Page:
We’ve all been there – sitting in a meeting that seems to go on for eternity, which concludes with no real outcome. Is there anything more demoralising? While Pinpoint appreciates that people may have their preferred meeting styles, there are some vital aspects that we believe need to be adhered to. These key fundamentals help guarantee a successful meeting every time.
We’ve drawn upon years of experience and compiled the top five fundamentals that you need to get right to maximise the success of your meetings.
Even small changes will achieve huge improvements.
1. Need – do you need to hold a meeting?We know this might sound obvious, a little condescending in fact, but you would be surprised at the amount of drawn-out unnecessary meetings we’ve sat through!
If it can be relayed or instructed over email or a news bulletin, opt for that route. Firstly, you won’t waste valuable productivity time. But also, employees won’t feel like their time was wasted and they will have more time to carry out the tasks they’ve been assigned.
2. Participants – who should be there?
If the meeting is centred on the finance department, does your whole marketing team need to be there? Choose methodically, and wisely, or you risk losing focus. Other employees might use the meeting as an opportunity to bring up issues in their own department.
3. Structure and agenda – what are the aims of your meeting?
If you fail to plan, you must prepare to fail… in front of your entire team, destabilising your professional position. Failure to create and adhere to a rigid schedule will undoubtedly mean you are unsuccessful in broaching all the topics you set out to.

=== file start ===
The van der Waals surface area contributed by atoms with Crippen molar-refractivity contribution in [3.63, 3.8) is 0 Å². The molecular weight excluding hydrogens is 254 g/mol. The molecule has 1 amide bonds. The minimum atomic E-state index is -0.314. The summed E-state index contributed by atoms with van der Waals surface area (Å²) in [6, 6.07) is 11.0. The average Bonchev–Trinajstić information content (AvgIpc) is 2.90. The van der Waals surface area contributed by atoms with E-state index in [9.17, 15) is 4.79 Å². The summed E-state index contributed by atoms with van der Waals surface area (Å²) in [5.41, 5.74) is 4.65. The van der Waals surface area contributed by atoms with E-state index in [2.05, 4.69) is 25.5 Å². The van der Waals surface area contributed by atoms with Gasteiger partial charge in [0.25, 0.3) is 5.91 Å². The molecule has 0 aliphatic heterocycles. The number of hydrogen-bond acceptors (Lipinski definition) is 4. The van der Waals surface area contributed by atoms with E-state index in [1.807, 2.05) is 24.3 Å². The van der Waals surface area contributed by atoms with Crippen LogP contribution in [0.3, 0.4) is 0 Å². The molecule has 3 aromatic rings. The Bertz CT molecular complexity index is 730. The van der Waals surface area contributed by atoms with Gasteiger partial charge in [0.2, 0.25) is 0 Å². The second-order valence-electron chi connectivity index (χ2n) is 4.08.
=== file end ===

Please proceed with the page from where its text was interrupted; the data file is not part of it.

Sending out the agenda to those who are attending prior to the meeting is advised. State that you welcome feedback from your staff, as you must allow room for participative input from the off.
Allocate proportioned time to each topic. Why not use a stopwatch? It’s a fair and clear way on progressing the meeting, eliminating the risk of offending.
4. Action – how will you meet the decisions made?Ensure you have processes in place to reach a fair and democratic decision. Clearly map out the steps you will take to reach your objectives as a team.
If you haven’t yet settled who will be assigned each task, inform your team that it will be decided at a date in the near future. If possible, set deadlines for when tasks need to be completed by and targets reached. This way if anyone thinks it is unrealistic timeframe or they are unable to complete their part due to other commitments, you are aware prior to delegating jobs.
5. Follow up – do you think a meeting would be as effective without one?Hard work and well-developed ideas will only translate into positive action if you are consistent with following up after meetings. It is a professional approach, which in turn should insight professionalism and work drive from staff. How can you expect your staff to be driven if you don’t bother to follow up important meetings?
Ideally, the best time to follow up is on the same day as the meeting – ideas are still fresh and it should stimulate immediate action.
If you take these points on board, you’re on track for instantly better meetings.